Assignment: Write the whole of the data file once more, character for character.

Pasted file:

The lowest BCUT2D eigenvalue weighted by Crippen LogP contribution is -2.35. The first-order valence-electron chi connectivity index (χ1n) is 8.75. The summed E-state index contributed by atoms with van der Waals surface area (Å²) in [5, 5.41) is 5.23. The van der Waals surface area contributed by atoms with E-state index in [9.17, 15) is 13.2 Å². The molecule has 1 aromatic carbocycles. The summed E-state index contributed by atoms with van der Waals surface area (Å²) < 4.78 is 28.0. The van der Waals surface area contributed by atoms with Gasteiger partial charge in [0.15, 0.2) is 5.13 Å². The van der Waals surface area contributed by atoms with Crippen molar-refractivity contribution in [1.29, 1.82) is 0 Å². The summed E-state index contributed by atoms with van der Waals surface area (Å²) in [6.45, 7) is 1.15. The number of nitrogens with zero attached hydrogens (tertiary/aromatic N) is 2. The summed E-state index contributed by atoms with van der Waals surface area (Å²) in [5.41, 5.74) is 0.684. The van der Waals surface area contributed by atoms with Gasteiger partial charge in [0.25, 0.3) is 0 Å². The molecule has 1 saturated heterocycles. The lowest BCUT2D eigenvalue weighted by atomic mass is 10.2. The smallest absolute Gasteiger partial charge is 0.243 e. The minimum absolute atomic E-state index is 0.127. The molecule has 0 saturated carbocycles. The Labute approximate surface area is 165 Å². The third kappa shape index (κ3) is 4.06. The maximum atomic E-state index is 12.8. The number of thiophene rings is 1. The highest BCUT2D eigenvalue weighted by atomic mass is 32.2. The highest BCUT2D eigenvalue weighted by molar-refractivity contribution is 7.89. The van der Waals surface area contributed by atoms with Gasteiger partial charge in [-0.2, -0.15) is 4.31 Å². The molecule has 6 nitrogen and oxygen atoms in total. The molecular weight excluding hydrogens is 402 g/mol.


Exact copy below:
The lowest BCUT2D eigenvalue weighted by Crippen LogP contribution is -2.35. The first-order valence-electron chi connectivity index (χ1n) is 8.75. The summed E-state index contributed by atoms with van der Waals surface area (Å²) in [5, 5.41) is 5.23. The van der Waals surface area contributed by atoms with E-state index in [9.17, 15) is 13.2 Å². The molecule has 1 aromatic carbocycles. The summed E-state index contributed by atoms with van der Waals surface area (Å²) < 4.78 is 28.0. The van der Waals surface area contributed by atoms with Gasteiger partial charge in [0.15, 0.2) is 5.13 Å². The van der Waals surface area contributed by atoms with Crippen molar-refractivity contribution in [1.29, 1.82) is 0 Å². The summed E-state index contributed by atoms with van der Waals surface area (Å²) in [6.45, 7) is 1.15. The number of nitrogens with zero attached hydrogens (tertiary/aromatic N) is 2. The summed E-state index contributed by atoms with van der Waals surface area (Å²) in [5.41, 5.74) is 0.684. The van der Waals surface area contributed by atoms with Gasteiger partial charge in [0.25, 0.3) is 0 Å². The molecule has 1 saturated heterocycles. The lowest BCUT2D eigenvalue weighted by atomic mass is 10.2. The smallest absolute Gasteiger partial charge is 0.243 e. The minimum absolute atomic E-state index is 0.127. The molecule has 0 saturated carbocycles. The Labute approximate surface area is 165 Å². The third kappa shape index (κ3) is 4.06. The maximum atomic E-state index is 12.8. The number of thiophene rings is 1. The highest BCUT2D eigenvalue weighted by atomic mass is 32.2. The highest BCUT2D eigenvalue weighted by molar-refractivity contribution is 7.89. The van der Waals surface area contributed by atoms with Gasteiger partial charge in [-0.2, -0.15) is 4.31 Å². The molecule has 6 nitrogen and oxygen atoms in total. The molecular weight excluding hydrogens is 402 g/mol.